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Florida Department of Health in Orange County Addresses County Health Rankings

March 25, 2015

The Florida Department of Health in Orange County recognizes the value in measuring health outcomes and today acknowledged the sixth annual County Health Rankings & Roadmaps tool released by the University of Wisconsin and the Robert Wood Johnson Foundation. This study highlights the many community factors that influence health and uses established data, much of which is available from the department at

"It is important to include health in all policies. The County Health Rankings help communities to address the many influences of health, which include economic, social, behavioral, environmental and clinical care factors. Health is everyone’s business in Orange County," said Lesli Ahonkhai, assistant director for the Florida Department of Health in Orange County.

These rankings are a snapshot of the health of counties across the country and they emphasize that health is not a singular effort but a combined work in progress across all community partners. The department works in collaboration with local governments, non-profit organizations, health care facilities, business groups, schools, faith-based organizations and many other stakeholders to improve the health of all people in Orange County. These rankings use data related to physical environments, social and economic factors, health behaviors and clinical care.

In Orange County, the Community Health Improvement Plan (CHIP) is designed to address specific opportunities for improved health that have been identified by the community. The department has partnered with many stakeholders to implement the CHIP and collaborates regularly to track progress. We are continuing to address the rates of pre-term births, decrease diabetes and heart disease rates and deaths, and improve the prevention and control of infectious diseases in Orange County. We are in the process of reassessing what our new priority areas are and the partners involved in the Healthy Orange Collaborative. This data is very timely since we have been holding meetings to update our CHIP.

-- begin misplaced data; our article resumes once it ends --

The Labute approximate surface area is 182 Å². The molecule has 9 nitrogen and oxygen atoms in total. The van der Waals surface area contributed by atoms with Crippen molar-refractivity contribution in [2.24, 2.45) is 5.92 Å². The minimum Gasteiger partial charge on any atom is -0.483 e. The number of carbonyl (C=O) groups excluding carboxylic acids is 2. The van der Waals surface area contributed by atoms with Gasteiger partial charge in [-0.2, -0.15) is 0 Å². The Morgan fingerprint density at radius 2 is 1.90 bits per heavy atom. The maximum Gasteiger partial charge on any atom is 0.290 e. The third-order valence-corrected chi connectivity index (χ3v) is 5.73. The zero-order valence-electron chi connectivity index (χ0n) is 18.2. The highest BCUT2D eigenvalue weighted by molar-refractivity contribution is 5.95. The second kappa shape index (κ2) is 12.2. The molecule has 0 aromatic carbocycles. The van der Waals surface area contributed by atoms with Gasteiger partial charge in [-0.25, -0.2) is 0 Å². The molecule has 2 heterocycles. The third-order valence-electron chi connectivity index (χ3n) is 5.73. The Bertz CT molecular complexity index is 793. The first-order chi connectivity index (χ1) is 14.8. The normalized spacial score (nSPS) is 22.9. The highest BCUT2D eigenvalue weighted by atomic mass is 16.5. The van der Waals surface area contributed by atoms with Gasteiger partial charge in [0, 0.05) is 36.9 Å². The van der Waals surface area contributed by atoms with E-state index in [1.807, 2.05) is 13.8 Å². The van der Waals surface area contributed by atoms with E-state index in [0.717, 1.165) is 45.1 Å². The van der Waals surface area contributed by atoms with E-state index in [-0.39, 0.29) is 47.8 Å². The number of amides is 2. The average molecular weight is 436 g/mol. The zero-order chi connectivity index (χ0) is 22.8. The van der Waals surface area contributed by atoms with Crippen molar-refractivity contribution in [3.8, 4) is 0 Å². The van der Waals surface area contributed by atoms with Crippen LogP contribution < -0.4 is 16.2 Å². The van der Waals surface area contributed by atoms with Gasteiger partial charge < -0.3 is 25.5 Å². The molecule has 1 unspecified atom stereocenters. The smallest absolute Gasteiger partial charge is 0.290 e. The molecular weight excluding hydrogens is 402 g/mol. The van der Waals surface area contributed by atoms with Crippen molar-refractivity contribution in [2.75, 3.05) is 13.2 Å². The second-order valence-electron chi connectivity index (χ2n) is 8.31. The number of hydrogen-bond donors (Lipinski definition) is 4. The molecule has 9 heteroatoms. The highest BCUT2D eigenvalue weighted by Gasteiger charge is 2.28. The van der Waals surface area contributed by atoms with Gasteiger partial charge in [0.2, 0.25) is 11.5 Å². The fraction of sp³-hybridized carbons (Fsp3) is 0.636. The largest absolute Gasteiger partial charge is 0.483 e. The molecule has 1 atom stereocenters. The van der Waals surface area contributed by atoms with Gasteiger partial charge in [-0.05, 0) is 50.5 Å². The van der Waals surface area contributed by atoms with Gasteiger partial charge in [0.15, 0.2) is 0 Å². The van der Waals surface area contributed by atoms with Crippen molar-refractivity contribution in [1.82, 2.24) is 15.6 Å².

"Improving community health is the responsibility of all in Orange County, not just the health department, hospitals and physician clinics. The County Health Rankings illustrate how the length and quality of life relies on individual health behaviors; social and economic factors including employment and education; housing, air and water quality that comprise the physical environment; and of course clinical care," said Ken Peach, executive director of the Health Council of East Central Florida.

"Orlando Health always appreciates opportunities to work with community partners like the Department of Health.  Orange County, that share our commitment in improving the health and quality of life in Central Florida. We have a long standing working relationship with the DOH and are proud of the progress our organizations have achieved together. For instance, just with our organizations aligning our needs assessments, we will have a truer picture of Orange County's health needs. As a result, our organizations alongside the community will be in a better position to have a greater impact on health and wellness in Orange County," said Lainie Fox Ackerman JD, director Community Benefit of Orlando Health.